Kombucha, 11 Forks, and Seedlings Outgrowing their Homes

This weekend was packed full of activities at the farm. Early Saturday morning we went to a Kombucha class at the Upper Room Studio in Berlin taught by the Lilleys. They offer both free and paid classes on a range of activities. I highly reccomend looking into the classes they offer http://www.ourupperroomstudio.com/
http://www.upperroomstudio.blogspot.com/

After the class we set up for the Eleven Forks Dinner; the first of the season. That night the entire community was invited to join us in this pot-luck style party. There was a huge turnout of at least 50 people, with tons of food, beautiful flower arrangements, and live music.

Sunday was a pretty busy day with a huge turnout of volunteers and their puppies. We weeded the fields, and transplanted kale, summer squash, and cucumber plants from the hoop house to the ground.

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Shout Out to the Team

For our first few weeks of volunteering at The Good Farm we had a core group of volunteers. There are quickly becoming more and more people each week, but I wanted to share this picture with everyone of the wwoofers who were here. Jessica is from Iowa and was here for a few months. She just recently traveled back to Iowa, and we miss her very much. Travis and Lauren were from Reno, Nevada, and were here for a week with their 2 cats. They will most likely be living in the wilderness this summer. Pictured from left to right, back row, Jessica, Christie, Travis, Emily, Isaac, front row, Ric and Lauren. Christie and Ric are in charge of the farm, which is located at Mariner’s Country Downs. Reggie Mariner is also a valuable member of the team, and does all of the construction projects.

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Our New Venture

After we finally settled into a new home upon returning from Italy, we felt the need to start supporting our local agriculture community in the Ocean City/Berlin, Maryland area. We originally looked into buying a share in a traditional CSA, but through one thing or another have now ended up in a more non-traditional CSA environment. CSA, or community supported agriculture, allows individuals or families to buy shares of a farms crop for the season. For example we would pay $300 in advance for a basket of produce received weekly straight from the farm during the season of May-October. Not only would this give us a discounted rate on produce, but would also give the local farmer financial support during a time of year when they are usually making the least amount of money. That aside, we decided to go the untraditional route, and have begun volunteering on a farm in exchange for produce, and whatever else comes along. The farm actually participates in the US chapter of Wwoof, but since we live only 15 minutes away, we are not fully wwoofing this time around. We help when we can, and take what we need. Our goals for the season are to learn to water bath can, pressure can, pickle, jam, etc… We also want to learn more about harvesting our own honey, and butchering some chickens. So far we have spent our days planting seeds, both directly in the ground and in seed trays; as well as, watering, building a trellis among other things, and learning a great deal about the process of a farm. The sprouts are beginning to come up and the garlic has been strong for months now. Tomorrow is our first community dinner of the season, along with a Kombucha seminar, and a very busy Sunday to follow.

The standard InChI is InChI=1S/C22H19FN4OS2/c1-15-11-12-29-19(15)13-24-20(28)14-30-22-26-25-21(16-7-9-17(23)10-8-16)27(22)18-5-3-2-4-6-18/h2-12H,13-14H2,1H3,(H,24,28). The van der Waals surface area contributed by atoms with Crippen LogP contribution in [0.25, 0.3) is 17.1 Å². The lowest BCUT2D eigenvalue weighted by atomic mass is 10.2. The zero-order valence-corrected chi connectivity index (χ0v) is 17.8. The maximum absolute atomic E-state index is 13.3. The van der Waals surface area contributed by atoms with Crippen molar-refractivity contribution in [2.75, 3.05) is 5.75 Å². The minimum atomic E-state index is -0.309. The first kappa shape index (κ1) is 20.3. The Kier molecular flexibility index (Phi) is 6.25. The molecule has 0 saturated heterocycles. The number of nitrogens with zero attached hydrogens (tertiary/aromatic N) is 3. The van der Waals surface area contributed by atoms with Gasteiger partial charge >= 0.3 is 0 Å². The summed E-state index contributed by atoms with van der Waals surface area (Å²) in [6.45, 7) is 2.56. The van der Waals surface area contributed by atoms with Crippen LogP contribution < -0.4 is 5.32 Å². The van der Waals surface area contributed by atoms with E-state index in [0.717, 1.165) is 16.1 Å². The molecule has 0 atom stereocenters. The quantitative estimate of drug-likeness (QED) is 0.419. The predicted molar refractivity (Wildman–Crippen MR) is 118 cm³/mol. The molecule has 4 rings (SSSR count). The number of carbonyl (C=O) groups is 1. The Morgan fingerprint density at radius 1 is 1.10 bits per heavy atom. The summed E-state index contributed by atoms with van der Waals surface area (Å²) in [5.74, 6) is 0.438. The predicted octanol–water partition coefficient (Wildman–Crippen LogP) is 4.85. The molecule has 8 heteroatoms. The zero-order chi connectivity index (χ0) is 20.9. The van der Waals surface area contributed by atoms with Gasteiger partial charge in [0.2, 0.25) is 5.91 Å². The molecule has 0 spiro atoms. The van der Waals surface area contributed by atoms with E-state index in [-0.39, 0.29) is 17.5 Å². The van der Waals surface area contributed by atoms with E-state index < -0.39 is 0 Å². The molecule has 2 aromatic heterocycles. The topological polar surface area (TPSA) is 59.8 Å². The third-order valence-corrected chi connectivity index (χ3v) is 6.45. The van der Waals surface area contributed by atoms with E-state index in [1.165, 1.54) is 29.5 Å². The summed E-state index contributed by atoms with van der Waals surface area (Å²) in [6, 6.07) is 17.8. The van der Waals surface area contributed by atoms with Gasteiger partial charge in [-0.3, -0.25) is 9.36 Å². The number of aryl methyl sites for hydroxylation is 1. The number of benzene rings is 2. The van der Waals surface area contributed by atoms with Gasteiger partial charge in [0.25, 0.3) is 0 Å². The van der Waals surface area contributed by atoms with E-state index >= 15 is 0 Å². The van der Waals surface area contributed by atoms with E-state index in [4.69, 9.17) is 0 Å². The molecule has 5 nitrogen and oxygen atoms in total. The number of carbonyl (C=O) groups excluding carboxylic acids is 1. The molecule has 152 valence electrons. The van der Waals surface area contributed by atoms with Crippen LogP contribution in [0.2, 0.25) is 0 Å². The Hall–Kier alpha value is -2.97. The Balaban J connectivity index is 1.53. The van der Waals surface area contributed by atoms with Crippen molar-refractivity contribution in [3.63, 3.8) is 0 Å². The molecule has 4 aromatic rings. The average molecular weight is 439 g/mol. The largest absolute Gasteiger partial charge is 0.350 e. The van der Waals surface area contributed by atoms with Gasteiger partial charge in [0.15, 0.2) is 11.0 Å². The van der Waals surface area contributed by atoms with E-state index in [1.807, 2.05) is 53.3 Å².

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WWOOF Italia Conclusion/Information

I’ve been receiving emails from a lot of people interested in more information about wwoofing, so I wanted to reiterate my contact information here, as well as sum up the farms we went to and the resources we used to plan our trip.

Wwoof stands for World Wide Opportunities in Organic Farming, and has been around for decades. It is important to know that each country has its own organization, with some of the smaller countries joining together to create a larger group.

We started planning our trip using the Wwoof Italy website, both became members, and received our ID cards (some countries require you to have Wwoof ID cards on you at all times). Then we sorted through the list of farms we were sent and chose several to email. After sending out about 15 separate (never send one email out to multiple farms) emails we began correspondence with 5-6, and worked out an arrival date with 2. Then we began researching, and also set up a price alert on the flight we needed on Kayak.com so that we would get our tickets at the lowest possible amount.

I highly recommend the Beers and Beans Travel Blog’s Essential Wwoofing Pack List, and their other entries on their wwoofing experience. http://beersandbeans.com/2011/03/02/the-essential-wwoofing-pack-list/

I also reccomend that you ask as many questions as possible to your future host families, including inquiries about what you will eat, where you will sleep, and what your work schedule will be. And definitely ask what you will be able to do on days off, or if you get days off.

This is the list of farms we volunteered at, in order. I definitely suggest all of these farms to anyone else, but they are all very different so email be about more information if you are thinking about going to one.

Colombaia. Very close to Siena and fairly close to Florence. Natural Wine Vineyard.

Castello di Potentino. In the Grossetto area. Vineyard and Olive Grove.

Podere Marco Polo. Also in the Grosetto area, located in Pitigliano, my favorite city we visited. Olive Grove.

My contact is em07338@gmail.com

The Wwoof Website for Italy is http://www.wwoof.it/en/

The Wwoof website for the USA, which I am also a member of now is http://www.wwoofusa.org/

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